Gold in Tanjore paintings: when art is truly precious
There’s more to golden art than jewellery. Just head down south to the Tanjore district in Tamil Nadu and behold the magnificent ‘Tanjore Paintings’.
What are they?
Tanjore painting is a popular form of artwork that originated in South India. These paintings have been popular from the 16th century and have evolved under the reign of the Chola emperors and are famous for its use of gold. When the Marathas invaded Tanjore in Tamil Nadu many painters and artists migrated here and under their rule, this art form flourished.
This form of painting is distinguished by its use of gold and semi-precious or precious stones which is used to accentuate the design.
Each painting tells a story, usually revolving around Hindu gods, Goddesses or Saints.
In olden days, Tanjore paintings were placed in dark temple shrines by emperors. In a dim place, the gold used to enhance the painting.
How are Tanjore paintings made?
Tanjore paintings are completely handmade and do not employ any machinery.
To make a Tanjore painting, a sketch is first made on a cloth.
This cloth is pasted on a wooden base, historically made from the jackfruit tree. Today, plywood is used as an alternative.
The canvas is evenly coated with Limestone or French chalk and a binding medium.
Once dry, the sketch is outlined with dark brown or black paint and painted using bright colours.
These paintings have intricate brush strokes and graceful figures. The gold adds life and depth to the painting.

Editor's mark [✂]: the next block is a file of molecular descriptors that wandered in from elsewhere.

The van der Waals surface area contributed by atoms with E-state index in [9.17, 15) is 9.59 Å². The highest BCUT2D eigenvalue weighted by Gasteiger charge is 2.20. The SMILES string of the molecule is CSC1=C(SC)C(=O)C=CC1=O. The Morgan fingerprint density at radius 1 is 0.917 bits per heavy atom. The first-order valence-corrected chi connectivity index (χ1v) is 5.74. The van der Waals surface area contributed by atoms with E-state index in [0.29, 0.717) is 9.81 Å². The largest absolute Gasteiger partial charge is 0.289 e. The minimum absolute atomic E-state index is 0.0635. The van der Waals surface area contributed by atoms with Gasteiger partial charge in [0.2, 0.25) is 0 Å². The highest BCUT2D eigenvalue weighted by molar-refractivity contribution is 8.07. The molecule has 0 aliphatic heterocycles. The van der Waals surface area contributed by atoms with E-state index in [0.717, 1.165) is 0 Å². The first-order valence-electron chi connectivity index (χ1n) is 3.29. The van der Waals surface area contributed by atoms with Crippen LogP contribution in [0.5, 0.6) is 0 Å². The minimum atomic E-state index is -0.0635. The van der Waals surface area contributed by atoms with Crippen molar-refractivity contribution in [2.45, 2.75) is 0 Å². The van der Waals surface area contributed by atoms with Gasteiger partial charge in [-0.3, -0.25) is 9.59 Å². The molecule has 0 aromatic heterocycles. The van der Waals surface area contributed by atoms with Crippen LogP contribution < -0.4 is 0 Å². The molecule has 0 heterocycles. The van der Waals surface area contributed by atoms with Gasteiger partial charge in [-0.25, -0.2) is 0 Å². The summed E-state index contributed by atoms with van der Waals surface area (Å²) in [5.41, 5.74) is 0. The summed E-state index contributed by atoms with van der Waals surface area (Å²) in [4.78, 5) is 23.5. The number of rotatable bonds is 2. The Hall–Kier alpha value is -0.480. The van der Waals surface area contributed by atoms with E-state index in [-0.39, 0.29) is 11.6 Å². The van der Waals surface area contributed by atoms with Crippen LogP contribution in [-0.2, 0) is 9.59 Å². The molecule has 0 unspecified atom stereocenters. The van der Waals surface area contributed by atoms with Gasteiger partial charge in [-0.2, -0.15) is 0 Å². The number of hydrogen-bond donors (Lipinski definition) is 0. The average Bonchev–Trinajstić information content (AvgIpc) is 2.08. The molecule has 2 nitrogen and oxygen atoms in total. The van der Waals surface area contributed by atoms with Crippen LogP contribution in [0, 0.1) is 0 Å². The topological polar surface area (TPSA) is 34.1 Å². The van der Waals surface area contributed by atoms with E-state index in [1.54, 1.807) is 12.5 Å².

Between 2nd century B.C. and 7th century A.D., gold in these paintings helped inspire a feeling of devotion.
In olden days, vegetable or mineral dyes were used in the painting. The colours used were specific to different segments of the painting. For example,
- Backgrounds were usually red or green
- Lord Vishnu was coloured blue and Lord Nataraja was painted white
- The colour yellow was used to paint Goddesses
- The sky was painted blue or black depending on the story
- The clothing and ornaments adorned by Gods and Goddesses were made of pure gold.
Gold, gemstones, pearls, glass beads, and precious stones are embossed over the painting.
This gave the paintings a three-dimensional effect
Usually gold foils are used in these paintings. Sometimes pure gold milk or dust is used as well.
The use of pure gold makes the painting a splendid visual treat. Since gold was widely used, these paintings were considered a treasure.
The shine of these paintings lasts for 80-100 years, as pure gold never fades.
The most-loved theme by Tanjore painters has been the image of baby Krishna, sitting on his golden throne with a pot of butter in his hands. He is elaborately bejewelled and the painting features gold in his jewellery, clothing and the throne.
Forms of Tanjore paintings:
There are multiple forms of Tanjore paintings, specific to respective regions like:
- The Chettinad Tanjore painting
- Originated Tanjore
- Practised since 1600 AD.
- Features bold colours and thick lines
- The Mysore Tanjore painting
- Originated in Mysore
- Features delicate lines, intricate brush strokes and graceful figures of Gods and Goddesses. Bright colours and lustrous gold leaves were also used to enhance these paintings.
Today, the paintings are almost the same, but the materials used have been upgraded to keep up with the modern times. The Tanjore art form exists in various regions with each having their own unique interpretation.